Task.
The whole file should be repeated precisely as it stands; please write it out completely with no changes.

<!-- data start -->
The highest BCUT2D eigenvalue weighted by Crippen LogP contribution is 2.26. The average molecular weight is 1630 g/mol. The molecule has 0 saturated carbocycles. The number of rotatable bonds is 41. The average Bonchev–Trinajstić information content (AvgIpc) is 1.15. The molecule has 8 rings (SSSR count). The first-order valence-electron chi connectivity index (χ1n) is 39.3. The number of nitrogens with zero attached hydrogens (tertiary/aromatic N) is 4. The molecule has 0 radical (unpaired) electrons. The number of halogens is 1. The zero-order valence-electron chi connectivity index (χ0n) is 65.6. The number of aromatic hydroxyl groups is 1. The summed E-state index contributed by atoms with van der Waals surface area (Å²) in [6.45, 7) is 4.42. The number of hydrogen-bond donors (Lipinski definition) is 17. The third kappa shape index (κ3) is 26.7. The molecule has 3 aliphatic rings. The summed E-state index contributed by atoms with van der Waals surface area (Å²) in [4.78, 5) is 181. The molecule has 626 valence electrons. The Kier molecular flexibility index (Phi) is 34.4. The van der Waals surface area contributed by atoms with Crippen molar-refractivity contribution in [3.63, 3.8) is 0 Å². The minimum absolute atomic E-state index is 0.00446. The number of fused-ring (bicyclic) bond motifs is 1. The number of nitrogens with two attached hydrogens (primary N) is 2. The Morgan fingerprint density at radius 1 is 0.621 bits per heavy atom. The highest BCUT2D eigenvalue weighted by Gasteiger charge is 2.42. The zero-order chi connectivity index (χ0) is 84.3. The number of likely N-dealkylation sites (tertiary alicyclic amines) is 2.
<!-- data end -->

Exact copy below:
The highest BCUT2D eigenvalue weighted by Crippen LogP contribution is 2.26. The average molecular weight is 1630 g/mol. The molecule has 0 saturated carbocycles. The number of rotatable bonds is 41. The average Bonchev–Trinajstić information content (AvgIpc) is 1.15. The molecule has 8 rings (SSSR count). The first-order valence-electron chi connectivity index (χ1n) is 39.3. The number of nitrogens with zero attached hydrogens (tertiary/aromatic N) is 4. The molecule has 0 radical (unpaired) electrons. The number of halogens is 1. The zero-order valence-electron chi connectivity index (χ0n) is 65.6. The number of aromatic hydroxyl groups is 1. The summed E-state index contributed by atoms with van der Waals surface area (Å²) in [6.45, 7) is 4.42. The number of hydrogen-bond donors (Lipinski definition) is 17. The third kappa shape index (κ3) is 26.7. The molecule has 3 aliphatic rings. The summed E-state index contributed by atoms with van der Waals surface area (Å²) in [4.78, 5) is 181. The molecule has 626 valence electrons. The Kier molecular flexibility index (Phi) is 34.4. The van der Waals surface area contributed by atoms with Crippen molar-refractivity contribution in [3.63, 3.8) is 0 Å². The minimum absolute atomic E-state index is 0.00446. The number of fused-ring (bicyclic) bond motifs is 1. The number of nitrogens with two attached hydrogens (primary N) is 2. The Morgan fingerprint density at radius 1 is 0.621 bits per heavy atom. The highest BCUT2D eigenvalue weighted by Gasteiger charge is 2.42. The zero-order chi connectivity index (χ0) is 84.3. The number of likely N-dealkylation sites (tertiary alicyclic amines) is 2.